Chairperson/Editor’s Message

Dear Reader,

Welcome to the 25th edition of Epilepsy Africa News. Epilepsy Africa News is a platform whereby persons with epilepsy, Epilepsy Organisations and Individuals are sharing their views on issues on epilepsy. This edition is covering news for the Month of August, 2020.

In this article we remember an epilepsy icon, Anthony Mulenga Zimba, through an obituary of his work in Zambia. Last month we produced a special dedication edition to his work in Africa. As we continue to remember him and mourn his departure we look ahead with hope to continue building on his legacy.

Investing in economic empowerment of persons with epilepsy has proven to a path to reduce poverty. We think empowering persons with epilepsy to rise out of poverty is essential for the sustainable development of any country. Mauritius has developed a sustainable partnership worth replicating with Foodwise another Non-Governmental Organisation to ensure that the needs of persons with epilepsy are covered during the COVID-19 period and beyond. All organisations of persons with epilepsy have a leaf to borrow from the article covered in this issue. In Democratic Republic of Congo we profile the work of Aslek; an organisation working to alleviate the suffering people with epilepsy are facing in terms of abandonment, lack of support services and discrimination.

We are also giving tips on how to develop community-based partnerships to ensure that all organisations working with persons with epilepsy add value to their work across the region. It has been noted that organisations can effectively mobilise people to come out of the shadows but without effective and sustainable partnerships it is difficult to maintain created groups together. Persons with epilepsy do not only need medication, but they have other social needs that can be addressed through working with other organisations.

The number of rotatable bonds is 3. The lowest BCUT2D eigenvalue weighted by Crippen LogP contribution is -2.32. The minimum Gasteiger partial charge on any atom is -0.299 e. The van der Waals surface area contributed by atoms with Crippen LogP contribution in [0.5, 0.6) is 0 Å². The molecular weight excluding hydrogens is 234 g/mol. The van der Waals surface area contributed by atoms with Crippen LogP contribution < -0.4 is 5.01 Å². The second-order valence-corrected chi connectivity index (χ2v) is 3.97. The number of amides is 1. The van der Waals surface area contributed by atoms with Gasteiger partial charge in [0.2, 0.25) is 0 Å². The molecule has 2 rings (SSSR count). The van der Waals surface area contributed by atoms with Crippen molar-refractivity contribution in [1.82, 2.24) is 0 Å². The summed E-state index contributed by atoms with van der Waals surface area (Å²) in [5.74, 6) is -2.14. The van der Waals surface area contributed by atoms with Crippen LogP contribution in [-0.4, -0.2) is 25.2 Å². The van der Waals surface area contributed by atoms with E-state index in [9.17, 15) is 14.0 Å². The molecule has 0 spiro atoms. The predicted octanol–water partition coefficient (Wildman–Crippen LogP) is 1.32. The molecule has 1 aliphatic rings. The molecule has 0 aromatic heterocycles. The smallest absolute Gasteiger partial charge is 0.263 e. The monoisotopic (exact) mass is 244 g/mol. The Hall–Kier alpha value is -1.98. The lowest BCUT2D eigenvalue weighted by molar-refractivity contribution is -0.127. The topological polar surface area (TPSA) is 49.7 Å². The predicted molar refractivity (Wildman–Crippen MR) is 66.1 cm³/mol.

We are excited to announce that 6 countries (Mauritius, Zambia, Zimbabwe, Uganda, South Africa and Malawi) have received sub grants to carryout innovative projects in Africa to develop models that could be replicated across the region through our Promising Strategies Grant. In the next article we will share the outcome of the other four countries that will receive the Making Epilepsy a Health Priority Funding. We are excited that 16 countries applied for this funding. We want to thank the Band Foundation that has proved to be a trusted friend for epilepsy in Africa by supporting all our projects. In the next article we will be sharing with you new developments and prospects that are lying ahead, including the establishment of African Epilepsy Trust Fund. Let’s all work together with IBE Africa to empower persons so that we can change the face of Epilepsy in Africa.

Action Amos IBE Africa
Vice President